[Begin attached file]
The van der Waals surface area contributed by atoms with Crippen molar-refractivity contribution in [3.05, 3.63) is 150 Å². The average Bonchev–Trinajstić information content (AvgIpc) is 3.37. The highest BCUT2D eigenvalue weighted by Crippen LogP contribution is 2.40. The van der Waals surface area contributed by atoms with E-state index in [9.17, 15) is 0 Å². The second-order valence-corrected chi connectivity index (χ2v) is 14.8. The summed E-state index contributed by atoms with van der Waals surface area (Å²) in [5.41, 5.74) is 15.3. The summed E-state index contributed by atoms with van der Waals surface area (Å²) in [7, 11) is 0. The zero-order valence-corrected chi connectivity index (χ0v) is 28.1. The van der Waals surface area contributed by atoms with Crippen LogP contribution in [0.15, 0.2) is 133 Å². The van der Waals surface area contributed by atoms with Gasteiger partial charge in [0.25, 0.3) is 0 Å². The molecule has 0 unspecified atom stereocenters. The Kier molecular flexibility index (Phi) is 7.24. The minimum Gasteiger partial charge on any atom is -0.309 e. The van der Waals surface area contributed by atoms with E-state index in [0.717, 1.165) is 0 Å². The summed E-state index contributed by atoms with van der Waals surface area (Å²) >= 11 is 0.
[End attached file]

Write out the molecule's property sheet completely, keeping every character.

The van der Waals surface area contributed by atoms with Crippen molar-refractivity contribution in [3.05, 3.63) is 150 Å². The average Bonchev–Trinajstić information content (AvgIpc) is 3.37. The highest BCUT2D eigenvalue weighted by Crippen LogP contribution is 2.40. The van der Waals surface area contributed by atoms with E-state index in [9.17, 15) is 0 Å². The second-order valence-corrected chi connectivity index (χ2v) is 14.8. The summed E-state index contributed by atoms with van der Waals surface area (Å²) in [5.41, 5.74) is 15.3. The summed E-state index contributed by atoms with van der Waals surface area (Å²) in [7, 11) is 0. The zero-order valence-corrected chi connectivity index (χ0v) is 28.1. The van der Waals surface area contributed by atoms with Crippen LogP contribution in [0.15, 0.2) is 133 Å². The van der Waals surface area contributed by atoms with Gasteiger partial charge in [0.25, 0.3) is 0 Å². The molecule has 0 unspecified atom stereocenters. The Kier molecular flexibility index (Phi) is 7.24. The minimum Gasteiger partial charge on any atom is -0.309 e. The van der Waals surface area contributed by atoms with E-state index in [0.717, 1.165) is 0 Å². The summed E-state index contributed by atoms with van der Waals surface area (Å²) >= 11 is 0.